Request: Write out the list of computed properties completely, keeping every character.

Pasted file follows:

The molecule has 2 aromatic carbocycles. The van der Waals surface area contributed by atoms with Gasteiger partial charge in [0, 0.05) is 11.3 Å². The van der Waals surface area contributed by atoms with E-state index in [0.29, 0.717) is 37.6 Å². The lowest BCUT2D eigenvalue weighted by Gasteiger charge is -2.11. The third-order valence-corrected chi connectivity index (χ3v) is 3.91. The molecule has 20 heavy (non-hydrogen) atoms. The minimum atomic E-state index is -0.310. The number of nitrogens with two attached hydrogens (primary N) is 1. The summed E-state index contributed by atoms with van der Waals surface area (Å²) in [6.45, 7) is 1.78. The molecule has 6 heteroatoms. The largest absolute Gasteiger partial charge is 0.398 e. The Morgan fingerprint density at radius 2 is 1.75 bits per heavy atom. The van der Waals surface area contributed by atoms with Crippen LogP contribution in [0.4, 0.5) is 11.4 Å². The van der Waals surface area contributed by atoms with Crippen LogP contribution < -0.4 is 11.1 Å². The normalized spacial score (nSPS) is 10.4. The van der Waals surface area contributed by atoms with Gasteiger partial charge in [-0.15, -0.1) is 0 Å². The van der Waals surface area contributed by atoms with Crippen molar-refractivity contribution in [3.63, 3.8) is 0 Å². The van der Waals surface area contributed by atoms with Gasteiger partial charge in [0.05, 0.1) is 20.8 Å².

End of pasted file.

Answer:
The molecule has 2 aromatic carbocycles. The van der Waals surface area contributed by atoms with Gasteiger partial charge in [0, 0.05) is 11.3 Å². The van der Waals surface area contributed by atoms with E-state index in [0.29, 0.717) is 37.6 Å². The lowest BCUT2D eigenvalue weighted by Gasteiger charge is -2.11. The third-order valence-corrected chi connectivity index (χ3v) is 3.91. The molecule has 20 heavy (non-hydrogen) atoms. The minimum atomic E-state index is -0.310. The number of nitrogens with two attached hydrogens (primary N) is 1. The summed E-state index contributed by atoms with van der Waals surface area (Å²) in [6.45, 7) is 1.78. The molecule has 6 heteroatoms. The largest absolute Gasteiger partial charge is 0.398 e. The Morgan fingerprint density at radius 2 is 1.75 bits per heavy atom. The van der Waals surface area contributed by atoms with Crippen LogP contribution in [0.4, 0.5) is 11.4 Å². The van der Waals surface area contributed by atoms with Crippen LogP contribution < -0.4 is 11.1 Å². The normalized spacial score (nSPS) is 10.4. The van der Waals surface area contributed by atoms with Gasteiger partial charge in [-0.15, -0.1) is 0 Å². The van der Waals surface area contributed by atoms with Crippen molar-refractivity contribution in [3.63, 3.8) is 0 Å². The van der Waals surface area contributed by atoms with Gasteiger partial charge in [0.05, 0.1) is 20.8 Å².